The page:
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Kyrgyz Plan New Model Army

Plan for professional army jeopardised by funding and coordination issues, say analysts.
By Аsyl Osmonalieva
A major overhaul of the Kyrgyzstan military has been broadly welcomed as long overdue, although some defence experts say lack of funding could hamper its implementation.



Defence Minister Bakytbek Kalyev announced a set of sweeping reforms at a press conference on October 27. Under the plan, the military is to be transformed from a conscript force into a largely professional force. As Kalyev put it, real military strength depends not on the sheer numbers of troops but on their agility.



Defence ministry staff numbers are to be cut, and a new arm of service introduced – the Mobile Forces – together with a counter-terrorism and counter-insurgency centre. Overall, the new army will have fewer generals, fewer commissioned officers, and only a fifth of the rank-and-file will be conscripted, with the rest taken on as volunteer professionals, known here as “contract soldiers”.



The reforms will take place in three stages, the first of which will be completed by June 2009, the second by the end of that year, with the final work to be done by 2012.



The need for change stems from a watershed event in Kyrgyzstan’s recent history. In 1999 and 2000, the southern region of Batken was the scene of incursions by the Islamic Movement of Uzbekistan, an armed guerrilla movement whose raids showed up the limitations of a Soviet-style conscript army, trained only for conventional warfare and unable to respond flexibly as every move depended on instructions sent down the chain of command.



Although the insurgents were eventually driven out, the army’s sluggish performance and poor state of readiness sparked significant debate and criticism in Kyrgyzstan.



The Kyrgyz authorities took the lessons from Batken on board, and increased defence spending and began training troops in counter-insurgency techniques and mountain warfare.



When he announcing the reform, Defence Minister Kalyev referred explicitly to the Batken experience.



“Events in Batken [in 1999], when 50 militants infiltrated the south of the country and 5,000 troops were sent to fight them, illustrated clearly that we needed a mobile and professional army,” he said.



As a retired general, Abdygany Chotbaev praises the defence ministry’s plans and agrees that the Batken conflict demonstrated that “it is better to have a well-trained mobile army than gunfodder”.



However, he adds a note of caution, “The transition to contract service has been talked about for more than ten years but no concrete steps have been taken to achieve it.”



Chotbaev questions whether the government will have the funds to pay for what is going to be a costly process.



“To be effective, contract soldiers need to be provided with housing, their children need to go to kindergartens and schools, and the soldiers need to be paid a decent wage,” he said. “All that is going to need major expenditure.”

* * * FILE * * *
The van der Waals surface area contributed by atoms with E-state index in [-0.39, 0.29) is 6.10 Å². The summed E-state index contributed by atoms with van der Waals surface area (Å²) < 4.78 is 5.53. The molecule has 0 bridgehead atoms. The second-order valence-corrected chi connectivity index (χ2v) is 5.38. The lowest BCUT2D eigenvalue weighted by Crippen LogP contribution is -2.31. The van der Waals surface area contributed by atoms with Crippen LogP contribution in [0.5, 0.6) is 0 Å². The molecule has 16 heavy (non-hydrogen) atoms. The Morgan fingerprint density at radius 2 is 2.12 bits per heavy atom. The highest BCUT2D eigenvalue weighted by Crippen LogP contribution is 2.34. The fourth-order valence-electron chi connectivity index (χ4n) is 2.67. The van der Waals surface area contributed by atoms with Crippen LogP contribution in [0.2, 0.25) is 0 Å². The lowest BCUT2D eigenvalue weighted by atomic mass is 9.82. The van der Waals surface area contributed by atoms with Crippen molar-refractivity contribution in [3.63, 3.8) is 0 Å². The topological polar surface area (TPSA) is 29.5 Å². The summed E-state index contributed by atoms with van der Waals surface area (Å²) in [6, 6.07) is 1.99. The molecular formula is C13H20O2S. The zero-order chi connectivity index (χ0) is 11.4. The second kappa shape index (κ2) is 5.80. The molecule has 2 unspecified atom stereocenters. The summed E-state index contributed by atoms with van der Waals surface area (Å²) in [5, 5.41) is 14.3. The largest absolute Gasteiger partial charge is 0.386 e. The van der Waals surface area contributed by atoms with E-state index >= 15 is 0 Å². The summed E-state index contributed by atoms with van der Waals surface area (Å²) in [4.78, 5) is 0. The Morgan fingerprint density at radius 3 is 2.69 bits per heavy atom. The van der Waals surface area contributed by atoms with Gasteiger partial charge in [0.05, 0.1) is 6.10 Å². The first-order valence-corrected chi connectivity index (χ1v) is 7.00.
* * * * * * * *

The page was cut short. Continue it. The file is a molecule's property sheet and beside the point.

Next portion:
The defence ministry has proposed one method of funding the professional army – the large number of young men who will no longer be conscripted will be regarded as performing alternative service, and will have to hand part of their civilian wages over to support the defence budget.



Chotbaev says the numbers just do not add up. “You only have to look at the high unemployment in this country to realise that any money paid by those on alternative service isn’t going to be enough to support the contract soldiers,” he explained.



A serving member of the military, who asked to remain anonymous, told IWPR that while it was desirable to have a professional army, it was not going to be easy to recruit enough men.



“Even as things stand, only half the contract soldier positions are filled. No one wants to join a service that pays 3,000 soms [80 US dollars a month]. Introducing [near-universal] contract service may prove to be too big a burden for the government budget.”



This source also asked why only the regular armed forces controlled by the defence ministry were going to be restructured, thus excluding the many other agencies that have their own troops or paramilitary forces – the interior ministry, the National Security Service, the border troops, the National Guard and the ministry for emergencies.



There was, he said, too much duplication of functions among these various forces. He said that when a government commission had recommended bringing all of them under one general staff, the idea met with strong resistance.



“All the agencies and ministries remain as fragmented as before, duplicating each other in some areas and competing in others,” he said. “I wouldn’t call this a reform – it looks more like a shake-up within one agency.”



Аsyl Osmonalieva is an IWPR-trained journalist in Bishkek.

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